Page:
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Disability Rights California worked on many issues this year to help advance the rights of people with disabilities, and we fought against a number of cuts to programs people with disabilities care about. Because of the budget crisis this was a difficult year for disability rights advocates, with multiple cuts to multiple programs, but the year was not without success. See some of our legislative achievements here:
Disability Rights California co-sponsored three pieces of legislation this legislative session:
ACR 123 (Chesbro) (Co-sponsored with the California Network of Mental Health Clients and People First California) proclaims the third Monday of every September as “California Memorial Project Day”. We sponsored this resolution as a way to educate the public about people who lived and died in state institutions, change perceptions, and diminish stereotyping and stigmatism of people with disabilities. The California Memorial Project (CMP) partners include the California Network of Mental Health Clients (CNMHC), People First California and Disability Rights California. The resolution passed both houses of the legislature with no opposition and with several Assembly and Senate members signing on as coauthors. Resolutions don’t require the governor’s signature.
ACR 162 (Beall)(DRC co-sponsored with California Foundation for Independent Living Centers) designates the second week of October as Disability History Week. This resolution recognizes the significant advancements in civil rights achieved by the disability community and encourages schools and colleges to incorporate disability history into their classroom activities. The resolution passed both houses of the legislature with no opposition. Resolutions don’t require the governor’s signature.
SB 1188 (Wright) (DRC co-sponsored with Fathers and Families, and American Retirees Association ) provides that a parent's disability may not be the basis for granting child custody or visitation to another party, and may not be reason to limit custody or visitation, unless there is a finding that it would not be in the best interest of the child. The bill passed both houses of the legislature with little opposition and was signed into law by the governor.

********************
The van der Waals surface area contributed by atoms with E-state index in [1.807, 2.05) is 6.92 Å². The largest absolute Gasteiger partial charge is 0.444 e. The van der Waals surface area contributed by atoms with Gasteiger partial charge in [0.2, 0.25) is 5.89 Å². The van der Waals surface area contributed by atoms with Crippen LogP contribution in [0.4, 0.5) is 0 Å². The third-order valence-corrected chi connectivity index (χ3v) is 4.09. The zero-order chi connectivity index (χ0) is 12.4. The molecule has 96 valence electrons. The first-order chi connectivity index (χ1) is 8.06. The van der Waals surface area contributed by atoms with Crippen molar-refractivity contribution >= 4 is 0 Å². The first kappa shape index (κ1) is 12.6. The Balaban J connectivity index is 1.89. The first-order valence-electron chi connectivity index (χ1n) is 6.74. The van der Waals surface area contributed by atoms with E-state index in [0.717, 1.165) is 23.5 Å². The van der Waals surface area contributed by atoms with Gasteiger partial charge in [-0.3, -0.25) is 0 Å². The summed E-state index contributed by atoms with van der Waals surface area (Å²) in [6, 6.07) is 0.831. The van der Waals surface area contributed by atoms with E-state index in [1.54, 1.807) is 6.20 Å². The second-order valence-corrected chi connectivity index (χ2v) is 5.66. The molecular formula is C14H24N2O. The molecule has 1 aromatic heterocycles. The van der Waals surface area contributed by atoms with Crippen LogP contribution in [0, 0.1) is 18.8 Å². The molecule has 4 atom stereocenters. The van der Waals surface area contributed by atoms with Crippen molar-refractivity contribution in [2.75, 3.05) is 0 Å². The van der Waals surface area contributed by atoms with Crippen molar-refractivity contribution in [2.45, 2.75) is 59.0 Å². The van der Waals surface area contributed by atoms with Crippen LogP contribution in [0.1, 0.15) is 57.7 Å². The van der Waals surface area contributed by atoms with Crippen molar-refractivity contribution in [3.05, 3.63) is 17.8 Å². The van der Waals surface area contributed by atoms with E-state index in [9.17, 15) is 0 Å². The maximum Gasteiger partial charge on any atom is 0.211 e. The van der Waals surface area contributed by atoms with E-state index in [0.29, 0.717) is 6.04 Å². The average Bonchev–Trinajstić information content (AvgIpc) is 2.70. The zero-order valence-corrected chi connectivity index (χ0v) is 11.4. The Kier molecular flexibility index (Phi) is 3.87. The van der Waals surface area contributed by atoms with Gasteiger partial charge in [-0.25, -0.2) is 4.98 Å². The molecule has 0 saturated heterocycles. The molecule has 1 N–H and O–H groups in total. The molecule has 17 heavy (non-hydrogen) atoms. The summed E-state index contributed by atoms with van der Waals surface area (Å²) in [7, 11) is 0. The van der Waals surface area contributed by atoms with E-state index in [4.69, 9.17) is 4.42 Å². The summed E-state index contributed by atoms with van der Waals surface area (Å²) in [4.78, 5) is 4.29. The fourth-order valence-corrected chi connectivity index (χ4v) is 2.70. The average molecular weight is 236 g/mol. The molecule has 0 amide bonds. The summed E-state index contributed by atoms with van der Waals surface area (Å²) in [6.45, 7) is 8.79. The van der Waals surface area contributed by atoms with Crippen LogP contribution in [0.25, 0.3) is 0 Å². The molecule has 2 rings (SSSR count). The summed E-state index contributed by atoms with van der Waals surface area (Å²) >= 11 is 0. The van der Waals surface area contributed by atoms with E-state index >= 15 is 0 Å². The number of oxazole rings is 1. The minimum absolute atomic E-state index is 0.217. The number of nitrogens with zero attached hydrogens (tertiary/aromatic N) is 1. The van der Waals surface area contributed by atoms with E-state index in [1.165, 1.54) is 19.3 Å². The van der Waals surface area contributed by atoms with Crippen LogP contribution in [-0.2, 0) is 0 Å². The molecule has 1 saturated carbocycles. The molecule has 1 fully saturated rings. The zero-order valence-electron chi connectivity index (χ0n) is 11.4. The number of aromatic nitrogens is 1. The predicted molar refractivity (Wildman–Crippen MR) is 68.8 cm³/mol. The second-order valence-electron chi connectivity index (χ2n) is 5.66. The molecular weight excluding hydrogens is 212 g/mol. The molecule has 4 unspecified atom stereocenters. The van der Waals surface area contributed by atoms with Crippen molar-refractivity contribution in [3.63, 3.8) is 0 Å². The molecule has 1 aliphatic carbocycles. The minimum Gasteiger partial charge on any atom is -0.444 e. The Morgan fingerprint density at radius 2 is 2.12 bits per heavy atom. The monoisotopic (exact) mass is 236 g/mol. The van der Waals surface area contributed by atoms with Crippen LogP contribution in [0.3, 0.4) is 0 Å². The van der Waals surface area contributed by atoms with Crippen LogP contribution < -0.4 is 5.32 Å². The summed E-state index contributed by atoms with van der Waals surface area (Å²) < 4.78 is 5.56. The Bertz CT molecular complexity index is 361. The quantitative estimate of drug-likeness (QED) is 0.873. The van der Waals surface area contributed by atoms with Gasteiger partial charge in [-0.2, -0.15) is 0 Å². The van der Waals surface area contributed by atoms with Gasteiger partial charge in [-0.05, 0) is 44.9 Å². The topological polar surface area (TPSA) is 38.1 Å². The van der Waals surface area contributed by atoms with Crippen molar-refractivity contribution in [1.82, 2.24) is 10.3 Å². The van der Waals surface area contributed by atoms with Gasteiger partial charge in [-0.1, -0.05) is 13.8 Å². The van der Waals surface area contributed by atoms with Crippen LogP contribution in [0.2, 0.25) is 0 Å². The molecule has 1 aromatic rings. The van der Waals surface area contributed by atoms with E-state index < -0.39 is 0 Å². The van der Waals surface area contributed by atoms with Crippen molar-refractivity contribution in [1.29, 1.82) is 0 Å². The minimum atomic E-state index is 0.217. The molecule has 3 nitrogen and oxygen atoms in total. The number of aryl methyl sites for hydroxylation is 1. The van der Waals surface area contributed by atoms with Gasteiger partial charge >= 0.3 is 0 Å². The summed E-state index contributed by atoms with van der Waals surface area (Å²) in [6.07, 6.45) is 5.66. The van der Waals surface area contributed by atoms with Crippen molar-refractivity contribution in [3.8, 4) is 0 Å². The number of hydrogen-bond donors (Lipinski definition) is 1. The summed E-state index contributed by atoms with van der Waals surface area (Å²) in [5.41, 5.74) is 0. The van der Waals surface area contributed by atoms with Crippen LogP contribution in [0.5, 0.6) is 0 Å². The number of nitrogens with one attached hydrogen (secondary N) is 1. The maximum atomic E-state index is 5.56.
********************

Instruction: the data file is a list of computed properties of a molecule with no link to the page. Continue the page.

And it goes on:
The governor proposed numerous cuts to programs and services for people with disabilities in his January and May Revision proposals as part of his solution to the $18 billion budget gap. We worked with other health and humans services advocates to fight the cuts. Budget negotiations went on for a record 100 days past the constitutional deadline resulting in uncertainty for people with disabilities and service providers alike as to what services and funding would continue to be available. Some people lived in fear of losing their services, while others found their services were no longer available because providers were not paid. Although the budget agreement is not perfect, our advocates helped fend off many of the most egregious proposals and negotiated alternatives to others. Below are some examples of our success.
Trailer Bill Language Requiring Notice of Exemptions and Exceptions Adopted as Part of the Budget
In the 2009-10 budget cycle, changes to the Lanterman Act reduced services such as respite and supported living services; suspended recreational services (like camping and social recreation); and, required the use of private insurance and least costly vendors. Regional centers did not always tell people with developmental disabilities and their families about exceptions and exemptions to the service limits or the process for requesting exceptions/exemptions. We collaborated with Association of Regional Center Agencies (ARCA) and other stakeholders on budget legislation that required regional centers to provide notice to individuals with disabilities and families about the exceptions and exemptions in the law and the process for requesting these exemptions.
In-Home Supportive Services
In May the governor proposed a 50% cut in In-Home Supportive Services (IHSS). The enacted budget included a 3.6% cut and, significantly, confirmed the right of IHSS consumers to hire workers of their own choosing. We worked alongside other advocates including IHSS consumers, and with legislative staff, to minimize the cuts to IHSS and maximize the protections built into the budget trailer bill that laid out the changes to the IHSS program.
Mandate Reform for Behavioral Intervention Plans:
The governor proposed to suspend most Kindergarten through twelfth grade mandates to relieve pressure on the state general fund. In response, the Legislative Analyst’s Office (LAO) put forward alternative proposals for overall reform of state mandates, including eliminating state mandated funding related to behavioral intervention plans (BIPs). We worked with budget committee staff and LAO representatives to negotiate budget trailer bill language to release the state of the financial burden while preserving the underlying state statute and regulations that implement federal requirements for behavioral intervention planning. This reform will maintain BIP services for children and use federal funds to help pay for it.